Aims: To determine the inflammatory response in retina and epiretinal membranes after intraocular silicone oil tamponade.
Methods: 14 proliferative vitreoretinopathy (PVR) epiretinal membranes, 33 retro-oil epiretinal membranes, 19 retinectomies, 14 retro-oil retinectomies and 37 idiopathic epiretinal membranes (controls) underwent immunohistochemical analysis using the avidin–biotin complex technique and a panel of monoclonal and polyclonal antibodies. The number of positive cells counted in five 0.5 mm diameter fields of immunohistochemical sections was graded on a score of 1–4.
Results: Macrophage cell counts were significantly greater in membranes with a history of exposure to silicone oil (p<0.001). An inflammatory response could be observed within 1 month of silicone oil exchange, and the intensity seemed to be unrelated to the duration of exposure. Macrophages were confined to epiretinal membranes on the surface of retinectomy specimens in 10 of 14 cases and intraretinal macrophages were observed only in specimens with gliotic retina. T and B lymphocytes were rarely seen in the specimens examined. Marked glial cell up regulation was observed in 11 of 16 retinectomy specimens and in 8 of 11 retro-oil retinectomies. Glial cell content was variable in the membranes, but there was a trend of increased presence after exposure to silicone oil.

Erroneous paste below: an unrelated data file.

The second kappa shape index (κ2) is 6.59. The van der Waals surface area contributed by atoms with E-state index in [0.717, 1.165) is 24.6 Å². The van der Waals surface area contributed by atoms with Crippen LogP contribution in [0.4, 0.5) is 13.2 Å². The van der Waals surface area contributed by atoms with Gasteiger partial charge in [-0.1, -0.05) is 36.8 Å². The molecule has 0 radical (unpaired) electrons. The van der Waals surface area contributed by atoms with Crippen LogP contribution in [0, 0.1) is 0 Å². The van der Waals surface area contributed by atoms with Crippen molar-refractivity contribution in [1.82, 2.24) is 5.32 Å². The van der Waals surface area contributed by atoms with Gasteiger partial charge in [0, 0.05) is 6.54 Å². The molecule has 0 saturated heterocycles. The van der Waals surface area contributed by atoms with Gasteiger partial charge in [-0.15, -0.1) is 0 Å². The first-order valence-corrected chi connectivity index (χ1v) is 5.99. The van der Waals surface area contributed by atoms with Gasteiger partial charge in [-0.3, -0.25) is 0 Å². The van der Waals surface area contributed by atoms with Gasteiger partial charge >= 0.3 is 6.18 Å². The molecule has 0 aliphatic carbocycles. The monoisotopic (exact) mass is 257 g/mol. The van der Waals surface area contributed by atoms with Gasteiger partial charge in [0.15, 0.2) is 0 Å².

Conclusion: This study has shown that the use of silicone oil is accompanied by an inflammatory reaction, primarily mediated by bloodborne macrophages. This response can be observed within 1 month of silicone oil injection and continues after silicone oil removal. Retinal surgeons should be aware of the potential secondary effects of intraocular silicone oil when they are considering its use (and removal) in vitreoretinal surgery.
- ERM, epiretinal membrane
- HPF, high power fields
- PVR, proliferative vitreoretinopathy
- RPE, retinal pigment epithelium
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Published Online First 27 September 2006
Competing interests: None declared.